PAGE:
I loved Jellie Bean for a grand total of five weeks. We had a brief courtship. I met her online in the very beginning of January 2011, and it was love at first sight.
Dawn, my ’98 Pontiac Sunfire, died suddenly on New Year’s Day, after our 5-year relationship, and I was in need of a new car. Jellie Bean was cute and sweet, though hard to compare to Dawn, the car that was named based on the frequency with which she saw the first light of the morning while on her way home from the bar (or a cute boy’s house).
Jellie Bean was a fresh start. An adult car. She wasn’t sexy or a bold hue of teal; she was reliable and an unobtrusive shade of Pacific blue. She wasn’t going to draw the unwanted attention of police officers looking to ticket a little speed racer. Because I wasn’t a speed racer anymore. She wasn’t going to get into accidents. Only two years old, with 30,000 miles on her, she was the newest car I had ever owned. I loved her.
I test drove Jellie Bean and purchased her on January 3, 2011, wiping a tear away as I said goodbye to Dawn in the Toyota parking lot for the last time. And Jellie Bean and I began our life together.
We started out hot and heavy, driving to work, shopping, meeting boys for dates, heading to the bars. We did everything together. And then, it snowed. Poor Jellie Bean was covered from head to toe in white powdery shit after Snowmageddon 2011. For two days, she was abandoned under several feet of snow. I believe it was at this point she decided to ruin everything. Yes, I’m going to go ahead and blame my vengeful car, and not my poor driving skills, for the bad luck that came with owning Jellie Bean.
Her first accident was a few days after I rescued her from the snow. I was heading from work to a date around sundown. Driving west on a street with a 40 mph speed limit with the sun in your eyes, snow-covered roads and mountainous piles of snow doesn’t exactly make for the best driving conditions, and I was far from speeding. But the guy in front of me? Came to a HARD STOP slightly over a hill to make a right turn. Jellie Bean didn’t stand a chance.
After a few weeks courting a rental car, Jellie Bean was returned to me, good as new. We had a beautiful couple of months together as we got to know Brian, tried on a couple of jobs, and traveled the suburbs together.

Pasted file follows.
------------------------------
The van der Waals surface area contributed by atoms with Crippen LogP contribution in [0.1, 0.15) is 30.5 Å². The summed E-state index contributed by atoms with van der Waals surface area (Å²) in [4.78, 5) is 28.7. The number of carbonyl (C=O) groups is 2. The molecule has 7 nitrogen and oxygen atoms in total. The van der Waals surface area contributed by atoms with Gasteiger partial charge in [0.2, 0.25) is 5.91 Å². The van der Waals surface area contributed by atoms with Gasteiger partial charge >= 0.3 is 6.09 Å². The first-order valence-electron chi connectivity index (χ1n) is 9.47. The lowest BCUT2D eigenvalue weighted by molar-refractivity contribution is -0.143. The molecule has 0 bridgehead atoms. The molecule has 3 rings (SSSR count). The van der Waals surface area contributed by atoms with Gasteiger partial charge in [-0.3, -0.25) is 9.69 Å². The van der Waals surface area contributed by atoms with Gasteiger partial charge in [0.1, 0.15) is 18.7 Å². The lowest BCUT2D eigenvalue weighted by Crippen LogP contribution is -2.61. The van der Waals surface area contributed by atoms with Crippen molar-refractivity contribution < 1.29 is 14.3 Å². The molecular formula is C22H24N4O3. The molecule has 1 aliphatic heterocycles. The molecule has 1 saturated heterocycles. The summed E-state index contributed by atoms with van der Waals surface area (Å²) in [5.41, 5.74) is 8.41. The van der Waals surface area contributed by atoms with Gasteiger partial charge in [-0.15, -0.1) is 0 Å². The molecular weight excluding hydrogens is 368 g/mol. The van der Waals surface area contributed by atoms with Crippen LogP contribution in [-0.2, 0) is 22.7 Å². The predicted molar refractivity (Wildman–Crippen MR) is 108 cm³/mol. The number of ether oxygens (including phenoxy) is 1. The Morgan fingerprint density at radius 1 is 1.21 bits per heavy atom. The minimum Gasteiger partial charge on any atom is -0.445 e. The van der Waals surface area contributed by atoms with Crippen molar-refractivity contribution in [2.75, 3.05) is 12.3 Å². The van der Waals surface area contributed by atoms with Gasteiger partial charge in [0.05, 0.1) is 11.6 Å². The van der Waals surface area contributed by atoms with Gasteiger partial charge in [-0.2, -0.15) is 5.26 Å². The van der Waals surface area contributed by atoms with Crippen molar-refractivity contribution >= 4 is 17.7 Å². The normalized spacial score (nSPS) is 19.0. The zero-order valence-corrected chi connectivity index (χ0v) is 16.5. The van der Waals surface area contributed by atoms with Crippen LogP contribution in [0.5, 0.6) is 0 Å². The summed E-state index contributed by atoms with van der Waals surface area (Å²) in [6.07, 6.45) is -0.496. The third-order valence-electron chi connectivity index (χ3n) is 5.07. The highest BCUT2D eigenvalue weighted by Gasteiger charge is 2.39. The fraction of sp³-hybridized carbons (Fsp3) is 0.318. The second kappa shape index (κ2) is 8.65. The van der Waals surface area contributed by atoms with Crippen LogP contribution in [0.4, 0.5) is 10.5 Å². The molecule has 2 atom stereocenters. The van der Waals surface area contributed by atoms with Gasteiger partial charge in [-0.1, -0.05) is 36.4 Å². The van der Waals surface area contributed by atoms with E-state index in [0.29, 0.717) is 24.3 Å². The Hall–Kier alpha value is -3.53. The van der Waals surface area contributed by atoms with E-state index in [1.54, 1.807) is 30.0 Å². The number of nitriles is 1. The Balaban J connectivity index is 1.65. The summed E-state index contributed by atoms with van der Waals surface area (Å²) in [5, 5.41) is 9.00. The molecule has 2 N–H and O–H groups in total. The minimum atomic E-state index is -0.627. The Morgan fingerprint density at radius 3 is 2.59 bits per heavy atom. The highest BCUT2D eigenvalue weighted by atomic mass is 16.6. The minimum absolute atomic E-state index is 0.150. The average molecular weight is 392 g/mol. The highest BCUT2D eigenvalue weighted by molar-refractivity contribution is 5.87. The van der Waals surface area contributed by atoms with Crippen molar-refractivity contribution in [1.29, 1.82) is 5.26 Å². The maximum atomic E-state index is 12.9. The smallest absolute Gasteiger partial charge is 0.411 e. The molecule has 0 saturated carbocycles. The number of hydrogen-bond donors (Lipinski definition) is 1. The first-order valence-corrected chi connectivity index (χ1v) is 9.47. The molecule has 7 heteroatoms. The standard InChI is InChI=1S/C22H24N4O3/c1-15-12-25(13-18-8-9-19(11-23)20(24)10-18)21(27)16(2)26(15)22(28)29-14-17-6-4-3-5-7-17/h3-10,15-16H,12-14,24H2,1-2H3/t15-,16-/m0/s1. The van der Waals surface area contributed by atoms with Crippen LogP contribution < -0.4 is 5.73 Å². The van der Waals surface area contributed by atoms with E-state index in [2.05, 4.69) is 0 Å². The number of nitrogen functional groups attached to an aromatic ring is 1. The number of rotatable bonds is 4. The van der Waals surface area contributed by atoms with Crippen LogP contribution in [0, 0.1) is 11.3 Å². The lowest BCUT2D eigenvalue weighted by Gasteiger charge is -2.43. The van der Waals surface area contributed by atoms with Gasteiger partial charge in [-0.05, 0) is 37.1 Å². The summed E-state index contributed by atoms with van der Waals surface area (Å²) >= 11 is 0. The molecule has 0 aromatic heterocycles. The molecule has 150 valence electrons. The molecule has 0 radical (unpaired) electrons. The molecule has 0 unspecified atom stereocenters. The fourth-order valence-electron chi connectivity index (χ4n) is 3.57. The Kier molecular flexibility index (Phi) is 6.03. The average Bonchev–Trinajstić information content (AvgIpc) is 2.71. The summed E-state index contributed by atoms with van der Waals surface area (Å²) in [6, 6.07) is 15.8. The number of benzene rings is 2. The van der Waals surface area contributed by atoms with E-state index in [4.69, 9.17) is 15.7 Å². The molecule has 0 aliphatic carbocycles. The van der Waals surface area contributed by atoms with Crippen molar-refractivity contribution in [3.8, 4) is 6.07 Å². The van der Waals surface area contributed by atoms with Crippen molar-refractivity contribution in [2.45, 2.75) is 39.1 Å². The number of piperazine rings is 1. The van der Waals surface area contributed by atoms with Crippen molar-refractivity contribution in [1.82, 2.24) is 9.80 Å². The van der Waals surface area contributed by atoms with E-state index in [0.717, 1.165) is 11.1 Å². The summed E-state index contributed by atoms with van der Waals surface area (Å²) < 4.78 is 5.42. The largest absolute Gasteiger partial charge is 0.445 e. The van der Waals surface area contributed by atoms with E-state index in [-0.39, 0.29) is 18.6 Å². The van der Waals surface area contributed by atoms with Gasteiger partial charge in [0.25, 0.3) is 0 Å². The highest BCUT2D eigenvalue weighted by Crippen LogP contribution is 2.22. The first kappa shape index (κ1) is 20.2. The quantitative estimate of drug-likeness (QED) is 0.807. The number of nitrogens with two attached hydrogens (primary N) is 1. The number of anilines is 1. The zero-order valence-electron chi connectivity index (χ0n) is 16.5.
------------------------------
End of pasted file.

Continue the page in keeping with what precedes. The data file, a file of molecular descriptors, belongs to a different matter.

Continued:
As fall set in, and deer season rapidly approached, I never once considered my daily commute passing a deer-heavy forest. At least not until one came at me like a race horse. Poor Jellie Bean took the brunt of that mishap, as well. I had never regretted a purchase so much in my life as I did with Bad Luck Jellie Bean. She was out of control.
I took that opportunity to become intimately acquainted with Brian’s car, which he so graciously offered up to me.
And so it was that Jellie Bean, upon return to me, and never as good as new after the deer kicked her ass (when I opted for the insurance-recommended body shop instead of a quality place), became our secondary car. When we moved in together, I would drive Brian’s car as often as possible for fear of more unnecessary bad luck.
But nothing lasts forever. Due to a few unfortunate circumstances (namely some douchebag with bad car insurance rear ending him), Brian’s car became less available to us. Since moving into our new house, Jellie Bean has been our primary car.
I said goodbye to Jellie Bean a few days after they declared her a total loss. My lovely little Yaris. I had to wear a mask and gloves just to open the door because she was so toxic and poisoned inside. I cried again, hoping it was for the last time, but her I am now, with tears on my keyboard, pining for a car I must have loved the whole time, regardless of how unlucky she was. She was mine. And she was paid for. A year early.
It felt fitting that I said goodbye in that same Toyota lot I met her in. And strangely coincidental that a few weeks after meeting Jellie Bean, she was covered in several feet of snow and a few weeks before our final goodbye, she was covered in several feet of water.
Goodbye Ms. Jellie Bean. You will be missed. You were loved. And I hope it was one hell of a ride while it lasted.